It Is Impossible For Me To Say "I'm Sorry"

04/26/2013 06:10 EDT | Updated 06/26/2013 05:12 EDT
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Overwhelmed female warehouse worker distraught by her team fighting behind her.

I am hardly ever wrong. And when I am, I hardly ever apologize for it. I know it's a problem -- both thinking that I am always right and hardly apologizing. There are many reasons that have led to me becoming an unapologetic person. Whatever the excuse, I am afraid that I have no hope of recovery.

I'm sorry, but this I know be the truth.

The root of my problem is this misguided notion that apologizing is a sign of weakness. I am self-prejudicial in this belief -- that is, I don't think it makes others look weak, only me.

I had a difficult childhood. I know that everyone has a sad story to tell and mine isn't particularly unique in that regard. Like many children who grow up in instability and dysfunction, there comes a very clear (and very cliché) fork in the road where a decision has to be made: you either succumb to the life you are living or you take control of it. And so, there it was. I was no longer going to be a victim and that meant that I wasn't going to apologize for who I was or what I did.

I didn't expect that my decision to be unapologetic would result in an inability to apologize. The prospect of having to make an apology is absolutely agonizing for me. Often I muster the courage to make an apology, then wimp out, convincing myself that the issue was no big deal or the apology would not make a big difference. Other times, I retreat to the safety of an email apology or an apology gift.

I also didn't think that so many facets of my adult life would be impacted as they have. Issues linger unnecessarily, relationships suffer and misperceptions of my character are created. I see the frustration on my partner's face as he shakes his head and says, "You are never wrong; it is never your fault." I recognize the resentment in my sister's voice when she makes comments about "my perfect life, my perfect house, my perfect family and my perfect bank account."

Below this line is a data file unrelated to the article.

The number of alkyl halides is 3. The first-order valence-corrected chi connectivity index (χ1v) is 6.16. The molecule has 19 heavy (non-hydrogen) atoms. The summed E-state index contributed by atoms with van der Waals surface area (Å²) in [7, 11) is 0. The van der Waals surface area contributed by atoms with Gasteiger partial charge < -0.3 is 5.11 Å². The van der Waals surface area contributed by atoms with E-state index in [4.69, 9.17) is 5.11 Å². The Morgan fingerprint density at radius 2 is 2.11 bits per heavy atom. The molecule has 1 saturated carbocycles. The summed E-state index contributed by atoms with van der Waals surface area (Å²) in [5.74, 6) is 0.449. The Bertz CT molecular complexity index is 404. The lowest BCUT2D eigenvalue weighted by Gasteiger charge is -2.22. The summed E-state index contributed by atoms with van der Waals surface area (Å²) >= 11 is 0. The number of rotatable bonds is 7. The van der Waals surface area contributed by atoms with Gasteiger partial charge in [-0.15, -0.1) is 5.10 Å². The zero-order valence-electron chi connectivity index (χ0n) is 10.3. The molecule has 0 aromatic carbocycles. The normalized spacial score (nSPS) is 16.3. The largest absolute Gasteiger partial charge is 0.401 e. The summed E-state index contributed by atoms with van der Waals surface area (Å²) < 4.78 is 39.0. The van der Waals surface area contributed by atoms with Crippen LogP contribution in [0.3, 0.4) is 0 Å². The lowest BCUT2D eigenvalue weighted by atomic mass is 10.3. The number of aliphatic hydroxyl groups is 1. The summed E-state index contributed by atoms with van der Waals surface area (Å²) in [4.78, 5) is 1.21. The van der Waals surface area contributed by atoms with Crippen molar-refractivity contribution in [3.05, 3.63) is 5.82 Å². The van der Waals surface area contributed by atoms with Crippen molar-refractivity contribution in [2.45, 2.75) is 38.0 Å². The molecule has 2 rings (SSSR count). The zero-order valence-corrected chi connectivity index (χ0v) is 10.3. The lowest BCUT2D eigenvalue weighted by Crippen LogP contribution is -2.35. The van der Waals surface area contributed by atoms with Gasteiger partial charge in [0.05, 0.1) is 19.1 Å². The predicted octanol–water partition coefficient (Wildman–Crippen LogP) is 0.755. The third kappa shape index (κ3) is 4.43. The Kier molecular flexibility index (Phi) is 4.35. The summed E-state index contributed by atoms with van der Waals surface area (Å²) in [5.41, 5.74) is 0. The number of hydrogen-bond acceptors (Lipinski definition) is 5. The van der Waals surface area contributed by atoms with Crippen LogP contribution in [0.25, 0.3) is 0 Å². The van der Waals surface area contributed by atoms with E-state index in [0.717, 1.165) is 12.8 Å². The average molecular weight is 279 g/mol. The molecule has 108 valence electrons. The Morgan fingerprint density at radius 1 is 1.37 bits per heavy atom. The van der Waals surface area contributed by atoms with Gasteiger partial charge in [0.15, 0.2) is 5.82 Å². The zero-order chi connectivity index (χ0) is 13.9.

The problem is that I look back at myself as a scared and helpless child, and I don't want to risk going back there. So, I have also found other ways to rationalize my unapologetic nature.

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I don't want to be on apology autopilot. You know, those people who say sorry with no intention of ever rectifying their behavior or truly being remorseful. For example, the friend who is always late, the dinner guest who always flakes, or the partner who always cheats. They always apologize, but they are repeat offenders. The way I see it, an apology without action is worse than no apology at all. I guess the question is: what is action without an apology?

Also, I don't need to apologize just because I am a woman. It may be a broad an over-sweeping generalization that women apologize more than men, but one that I think of nonetheless. What is really going on here? Do I believe women are more grateful, polite, and aim to keep the peace more than men? Are we culturally superior and strive for harmony? Or, are we socialized to be self-deprecating and detrimentally apologetic even when we are not at fault?

Both. I would like to think that women are more aware, conscientious and therefore, are quicker to show remorse or express gratitude. However, I cannot deny that I also believe that there are adverse consequences of apologizing or suggesting fragility, including impacts on self-esteem, confidence and image.

And sometimes I am sorry and not sorry at all, both at the same time. I know there are times when my words have been hurtful. Had I known this would be the result, I wouldn't have said the things I said. For this I am often truly and deeply sorry, as there was no malicious intent behind the words. While I know that I should have kept my mouth shut, I also feel that I have a right to my opinion and to share my thoughts, especially when they are solicited. I don't think I should feel sorry for that.

When I look at the world around me and the people I respect, I know that apologizing builds character; it does not break it down. Feeling regret and remorse makes you empathetic, relatable and sincere, and most importantly, not delusional about your perfection. When others make heartfelt apologies, I don't scoff at how pathetic they look, but regard this self-awareness with admiration.

When I take a good look at myself and see the problem I have with saying sorry, I know deep down inside that I will never change, at least not in the profound way that I am expected to. I may take baby steps but I won't be able to throw apologies around freely, often or even when needed.

The truth is that I have been unapologetic for longer than I have been apologetic, and now that is part of who I am. Sure, sometimes this part of me is a total asshole. Sometimes this part of me is just a scared little girl who doesn't want to look back. Most of the time however, this is the part of me that is steadfast, strong and independent. I won't apologize for that.

By Amana Manori

The Purple Fig is a community where women share personal and relatable stories; no ego, no shame. We're about life, love and all of the stuff that makes us yearn, squirm, and giggle. These stories make up the authentic and intriguing journey of a woman.

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